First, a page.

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Checklist issued to treat inpatients with diabetes and COVID-19

By Editor
25th March 2020
Clinical guidance, Coronvirus Inpatient

Consultants, Junior doctors and Nursing staff in Southampton have been issued with an inpatient diabetes check list to help treat people with the condition who develop COVID-19.  

The AcDC: Acute Diabetes Checklist has been drafted by Dr Mayank Patel, Diabetes & Acute Medicine Consultant, and Paula Johnston, Lead Inpatient Diabetes Nurse, both from University Hospital Southampton NHS Foundation Trust.

The bitesize document is not specific to COVID-19, but gives a brief overview about what diabetes is, as well as highlighting potential areas of risk in diabetes for inpatients. It also highlights some of the primary diabetes emergency situations not to miss, such as Diabetic KetoAcidosis (DKA), hyperosmolar, hyperglycaemic State (HHS), hypoglycaemia and active diabetic foot disease which would need urgent medical attention and treatment.

The outlined checklist gives healthcare professionals a steer on the issues to consider when managing a person with diabetes, with or without confirmed COVID-19.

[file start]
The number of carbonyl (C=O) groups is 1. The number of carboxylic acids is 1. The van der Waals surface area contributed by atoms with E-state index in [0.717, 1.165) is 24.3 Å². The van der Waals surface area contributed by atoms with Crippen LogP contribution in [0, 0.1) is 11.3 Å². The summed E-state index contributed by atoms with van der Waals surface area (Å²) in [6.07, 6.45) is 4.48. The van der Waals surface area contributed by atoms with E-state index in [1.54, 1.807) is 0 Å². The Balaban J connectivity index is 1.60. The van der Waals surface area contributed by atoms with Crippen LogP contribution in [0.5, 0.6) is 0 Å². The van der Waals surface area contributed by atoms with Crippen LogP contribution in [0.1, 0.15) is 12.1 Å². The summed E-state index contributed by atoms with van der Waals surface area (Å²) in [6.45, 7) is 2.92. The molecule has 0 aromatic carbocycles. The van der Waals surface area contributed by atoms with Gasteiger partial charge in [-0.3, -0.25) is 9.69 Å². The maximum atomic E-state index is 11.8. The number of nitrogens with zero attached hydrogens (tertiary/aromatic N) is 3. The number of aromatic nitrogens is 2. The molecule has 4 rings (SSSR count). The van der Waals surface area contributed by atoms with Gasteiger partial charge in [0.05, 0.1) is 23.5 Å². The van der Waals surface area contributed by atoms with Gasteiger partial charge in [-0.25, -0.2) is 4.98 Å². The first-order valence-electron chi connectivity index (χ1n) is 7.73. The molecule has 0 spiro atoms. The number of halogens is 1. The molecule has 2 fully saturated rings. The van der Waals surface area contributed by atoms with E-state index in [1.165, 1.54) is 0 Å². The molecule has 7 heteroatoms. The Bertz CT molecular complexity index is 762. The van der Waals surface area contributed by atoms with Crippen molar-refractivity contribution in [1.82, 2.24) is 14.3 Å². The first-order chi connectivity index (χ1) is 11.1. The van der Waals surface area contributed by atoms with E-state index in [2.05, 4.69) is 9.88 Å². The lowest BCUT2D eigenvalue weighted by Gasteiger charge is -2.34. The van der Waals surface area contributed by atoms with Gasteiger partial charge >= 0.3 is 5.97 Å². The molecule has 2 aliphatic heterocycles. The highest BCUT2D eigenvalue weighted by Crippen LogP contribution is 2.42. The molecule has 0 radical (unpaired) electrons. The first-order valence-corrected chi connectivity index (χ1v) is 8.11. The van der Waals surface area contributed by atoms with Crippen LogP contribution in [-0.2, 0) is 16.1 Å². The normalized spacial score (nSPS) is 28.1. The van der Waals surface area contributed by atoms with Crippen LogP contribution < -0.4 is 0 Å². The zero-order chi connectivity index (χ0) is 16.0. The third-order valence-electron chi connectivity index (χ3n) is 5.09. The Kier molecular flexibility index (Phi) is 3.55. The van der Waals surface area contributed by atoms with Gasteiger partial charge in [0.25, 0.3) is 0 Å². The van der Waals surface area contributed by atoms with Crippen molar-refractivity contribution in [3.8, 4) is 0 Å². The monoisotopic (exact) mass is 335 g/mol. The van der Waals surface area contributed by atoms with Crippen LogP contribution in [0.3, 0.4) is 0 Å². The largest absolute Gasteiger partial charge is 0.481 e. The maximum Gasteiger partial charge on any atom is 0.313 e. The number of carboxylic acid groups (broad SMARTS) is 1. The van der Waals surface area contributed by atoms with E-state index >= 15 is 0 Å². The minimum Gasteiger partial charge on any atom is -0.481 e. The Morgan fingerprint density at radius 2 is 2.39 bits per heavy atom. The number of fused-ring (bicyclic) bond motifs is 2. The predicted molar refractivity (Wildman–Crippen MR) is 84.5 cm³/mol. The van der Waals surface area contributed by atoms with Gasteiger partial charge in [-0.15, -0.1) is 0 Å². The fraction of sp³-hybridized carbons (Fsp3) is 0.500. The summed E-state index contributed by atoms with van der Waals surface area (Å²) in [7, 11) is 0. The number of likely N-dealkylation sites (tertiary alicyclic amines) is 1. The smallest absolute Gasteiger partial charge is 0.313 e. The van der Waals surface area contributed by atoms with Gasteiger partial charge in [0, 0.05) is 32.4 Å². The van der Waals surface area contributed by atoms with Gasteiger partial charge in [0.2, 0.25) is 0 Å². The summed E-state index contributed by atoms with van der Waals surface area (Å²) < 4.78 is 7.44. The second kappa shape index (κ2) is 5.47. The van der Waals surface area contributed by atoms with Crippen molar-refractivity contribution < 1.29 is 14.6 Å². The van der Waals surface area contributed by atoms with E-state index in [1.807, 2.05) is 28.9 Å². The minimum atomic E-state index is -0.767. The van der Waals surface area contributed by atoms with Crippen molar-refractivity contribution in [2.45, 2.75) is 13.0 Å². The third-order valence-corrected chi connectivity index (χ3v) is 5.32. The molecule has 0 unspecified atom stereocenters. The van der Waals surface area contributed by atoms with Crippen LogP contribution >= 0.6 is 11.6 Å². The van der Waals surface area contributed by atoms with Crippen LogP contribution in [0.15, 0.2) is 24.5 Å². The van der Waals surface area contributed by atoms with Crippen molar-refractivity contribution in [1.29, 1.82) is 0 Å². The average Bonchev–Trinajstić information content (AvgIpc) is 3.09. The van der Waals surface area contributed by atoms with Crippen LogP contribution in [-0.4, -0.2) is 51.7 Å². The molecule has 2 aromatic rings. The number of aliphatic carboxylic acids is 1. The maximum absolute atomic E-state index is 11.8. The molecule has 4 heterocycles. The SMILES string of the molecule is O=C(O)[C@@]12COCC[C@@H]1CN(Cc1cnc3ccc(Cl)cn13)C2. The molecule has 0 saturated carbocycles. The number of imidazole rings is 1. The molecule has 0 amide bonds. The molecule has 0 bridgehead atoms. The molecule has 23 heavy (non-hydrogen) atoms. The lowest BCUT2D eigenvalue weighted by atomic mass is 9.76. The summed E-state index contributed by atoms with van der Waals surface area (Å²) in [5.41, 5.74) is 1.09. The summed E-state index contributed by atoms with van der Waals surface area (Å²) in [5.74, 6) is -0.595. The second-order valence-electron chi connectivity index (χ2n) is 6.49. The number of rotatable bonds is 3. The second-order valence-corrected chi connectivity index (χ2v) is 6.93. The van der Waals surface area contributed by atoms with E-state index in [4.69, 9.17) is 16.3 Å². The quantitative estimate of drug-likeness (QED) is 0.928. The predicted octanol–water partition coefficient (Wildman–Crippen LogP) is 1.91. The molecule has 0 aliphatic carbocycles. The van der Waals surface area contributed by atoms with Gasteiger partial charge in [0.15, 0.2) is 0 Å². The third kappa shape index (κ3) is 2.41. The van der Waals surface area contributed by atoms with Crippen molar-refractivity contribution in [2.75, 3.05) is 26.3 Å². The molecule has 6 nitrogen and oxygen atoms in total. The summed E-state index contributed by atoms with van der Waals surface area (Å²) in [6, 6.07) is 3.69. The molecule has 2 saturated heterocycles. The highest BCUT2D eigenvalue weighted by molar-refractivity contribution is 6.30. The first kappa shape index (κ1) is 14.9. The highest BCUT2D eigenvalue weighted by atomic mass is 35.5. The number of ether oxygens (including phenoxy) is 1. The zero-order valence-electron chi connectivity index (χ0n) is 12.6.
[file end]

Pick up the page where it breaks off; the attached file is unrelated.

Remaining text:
Dr Patel said: “As COVID-19 spreads locally, a large number of our workforce are finding themselves taking on extended roles and given that any acute illness can potentially adversely affect diabetes control, we felt that providing a basic introduction to diabetes would be helpful.

“The NaDIA data has unveiled that one in four UK Trusts do not have a diabetes team supporting routine inpatient diabetes care. The response of national colleagues in collaborating and exchanging ideas and practice in diabetes management has been fantastic. We were keen to do our bit and offer our resource to those that wanted it, to help as many centres as possible when it comes to treating people with diabetes who are admitted to hospital with or without suspected Coronavirus.

“The AcDC: Acute Diabetes Checklist has been sent to all healthcare professionals across our Trust in an effort to standardised approach in diabetes management.”

Healthcare professionals locally are also being advised to download MicroGuide, a free smartphone app that offers more detailed diabetes advice should it be necessary. Its content can also be accessed at www.diappbetes.co.uk

To access the document, click here.

Pictured credit: Ali Yahya

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